Before they were officially declared terrorists by the U.S. government, an al Qaeda-linked group forced an unidentified U.S.-based aid organization to secretly hand over "food kits" meant for struggling Syrian civilians, leading the U.S. Agency for International Development (USAID) to withhold tens of millions of dollars in backing for the food program until the situation is sorted out.
"Under duress of being threatened by members of HTS [Hay'at Tahrir al-Sham], employees allowed HTS fighters to be included among program beneficiaries in the Idlib Governorate and submitted falsified beneficiary lists to USAID to conceal the fighters' participation in the food assistance program," USAID's Office of Inspector General wrote in a report to Congress, which was published online (PDF) last month. "USAID suspended the $44.6 million program, which delayed approximately $30.2 million in funding until appropriate controls are implemented."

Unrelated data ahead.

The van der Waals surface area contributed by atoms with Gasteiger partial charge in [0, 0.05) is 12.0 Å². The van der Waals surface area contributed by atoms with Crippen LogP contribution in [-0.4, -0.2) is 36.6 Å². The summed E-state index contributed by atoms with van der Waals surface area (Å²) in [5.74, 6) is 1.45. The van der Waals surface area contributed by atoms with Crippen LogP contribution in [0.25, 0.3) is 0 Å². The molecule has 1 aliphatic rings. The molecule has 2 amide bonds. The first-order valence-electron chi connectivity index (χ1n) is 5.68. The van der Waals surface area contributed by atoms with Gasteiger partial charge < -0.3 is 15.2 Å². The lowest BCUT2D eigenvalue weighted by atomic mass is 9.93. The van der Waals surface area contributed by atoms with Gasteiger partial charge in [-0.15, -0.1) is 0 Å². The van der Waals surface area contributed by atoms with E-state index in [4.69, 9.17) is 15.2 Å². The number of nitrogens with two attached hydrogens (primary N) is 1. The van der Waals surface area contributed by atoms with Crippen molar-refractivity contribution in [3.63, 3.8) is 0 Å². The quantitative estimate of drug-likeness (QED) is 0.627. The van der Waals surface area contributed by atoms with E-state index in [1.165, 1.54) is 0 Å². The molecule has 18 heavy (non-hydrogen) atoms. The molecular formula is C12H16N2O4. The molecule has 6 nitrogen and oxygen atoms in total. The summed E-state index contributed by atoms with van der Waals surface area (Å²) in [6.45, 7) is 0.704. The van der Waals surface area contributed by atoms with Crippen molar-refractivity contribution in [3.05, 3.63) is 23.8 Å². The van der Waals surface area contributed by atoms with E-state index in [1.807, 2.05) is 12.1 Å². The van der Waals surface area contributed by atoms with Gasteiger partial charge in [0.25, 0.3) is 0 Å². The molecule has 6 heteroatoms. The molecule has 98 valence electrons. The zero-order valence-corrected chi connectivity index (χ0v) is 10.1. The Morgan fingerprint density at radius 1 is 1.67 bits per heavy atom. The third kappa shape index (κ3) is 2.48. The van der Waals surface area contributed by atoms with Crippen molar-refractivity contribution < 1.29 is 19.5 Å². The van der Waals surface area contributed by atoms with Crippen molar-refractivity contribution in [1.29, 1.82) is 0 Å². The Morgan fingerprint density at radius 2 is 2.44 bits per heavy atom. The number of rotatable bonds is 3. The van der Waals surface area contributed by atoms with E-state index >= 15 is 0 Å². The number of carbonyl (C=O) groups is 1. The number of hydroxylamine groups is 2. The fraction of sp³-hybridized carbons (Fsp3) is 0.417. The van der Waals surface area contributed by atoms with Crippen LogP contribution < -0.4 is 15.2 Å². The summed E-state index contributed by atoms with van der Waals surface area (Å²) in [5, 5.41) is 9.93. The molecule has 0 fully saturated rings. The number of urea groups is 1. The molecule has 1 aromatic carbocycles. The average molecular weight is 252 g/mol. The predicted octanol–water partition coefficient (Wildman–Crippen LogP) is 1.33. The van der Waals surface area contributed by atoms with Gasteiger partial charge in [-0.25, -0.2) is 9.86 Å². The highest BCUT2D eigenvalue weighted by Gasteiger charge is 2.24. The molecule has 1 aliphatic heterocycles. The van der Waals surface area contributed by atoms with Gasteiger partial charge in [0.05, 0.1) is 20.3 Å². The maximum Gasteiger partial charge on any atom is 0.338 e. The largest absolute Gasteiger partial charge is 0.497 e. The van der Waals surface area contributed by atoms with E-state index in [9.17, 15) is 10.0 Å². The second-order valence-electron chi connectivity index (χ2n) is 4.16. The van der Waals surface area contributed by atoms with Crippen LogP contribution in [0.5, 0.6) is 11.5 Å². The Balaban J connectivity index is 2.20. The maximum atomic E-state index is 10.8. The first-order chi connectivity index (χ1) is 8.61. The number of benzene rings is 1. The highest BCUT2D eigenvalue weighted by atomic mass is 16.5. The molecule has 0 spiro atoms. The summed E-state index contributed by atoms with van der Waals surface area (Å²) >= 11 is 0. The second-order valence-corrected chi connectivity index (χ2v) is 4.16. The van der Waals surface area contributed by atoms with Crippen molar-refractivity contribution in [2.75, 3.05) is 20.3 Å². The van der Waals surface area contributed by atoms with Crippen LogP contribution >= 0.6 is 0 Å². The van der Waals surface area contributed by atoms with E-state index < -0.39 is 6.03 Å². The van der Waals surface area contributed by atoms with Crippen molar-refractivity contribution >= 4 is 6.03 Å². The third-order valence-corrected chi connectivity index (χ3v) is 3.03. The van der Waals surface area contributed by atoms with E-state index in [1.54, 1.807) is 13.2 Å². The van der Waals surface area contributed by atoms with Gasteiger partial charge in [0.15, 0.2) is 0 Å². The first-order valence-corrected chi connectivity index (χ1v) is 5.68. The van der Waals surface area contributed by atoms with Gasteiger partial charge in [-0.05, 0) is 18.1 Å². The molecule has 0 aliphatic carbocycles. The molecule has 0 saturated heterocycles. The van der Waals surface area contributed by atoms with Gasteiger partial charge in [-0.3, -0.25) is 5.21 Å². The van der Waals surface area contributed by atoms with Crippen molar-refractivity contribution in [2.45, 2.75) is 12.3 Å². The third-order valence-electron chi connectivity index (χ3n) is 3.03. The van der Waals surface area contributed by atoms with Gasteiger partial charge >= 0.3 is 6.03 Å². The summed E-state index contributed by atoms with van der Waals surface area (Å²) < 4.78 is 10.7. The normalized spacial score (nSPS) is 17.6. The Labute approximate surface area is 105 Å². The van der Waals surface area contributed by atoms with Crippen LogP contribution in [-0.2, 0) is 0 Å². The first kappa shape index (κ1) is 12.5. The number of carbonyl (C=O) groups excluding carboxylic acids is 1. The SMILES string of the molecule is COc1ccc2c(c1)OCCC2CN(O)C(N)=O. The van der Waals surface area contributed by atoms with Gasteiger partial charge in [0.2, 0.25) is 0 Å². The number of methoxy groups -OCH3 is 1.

Though HTS has long been associated with al-Nusrah Front, more or less al Qaeda's affiliate in Syria, it was not officially designated a terrorist organization until May 31, when the U.S. State Department amended the designation of al-Nusrah to include HTS. The department alleged that al-Nusrah created the group and continued to "operate through" it. (At the time of the report to Congress, USAID's OIG referred to HTS as a "militant" group.)
The Coordinator for Counterterrorism, Ambassador Nathan A. Sales, said in the announcement that the designation "serves notice that the United States is not fooled by this al-Qa’ida affiliate’s attempt to rebrand itself. Whatever name Nusrah chooses, we will continue to deny it the resources it seeks to further its violent cause.”
A spokesperson for USAID declined to respond to questions from Code and Dagger.
Primary Source: USAID OIG Report to Congress (PDF, relevant section p. 31)
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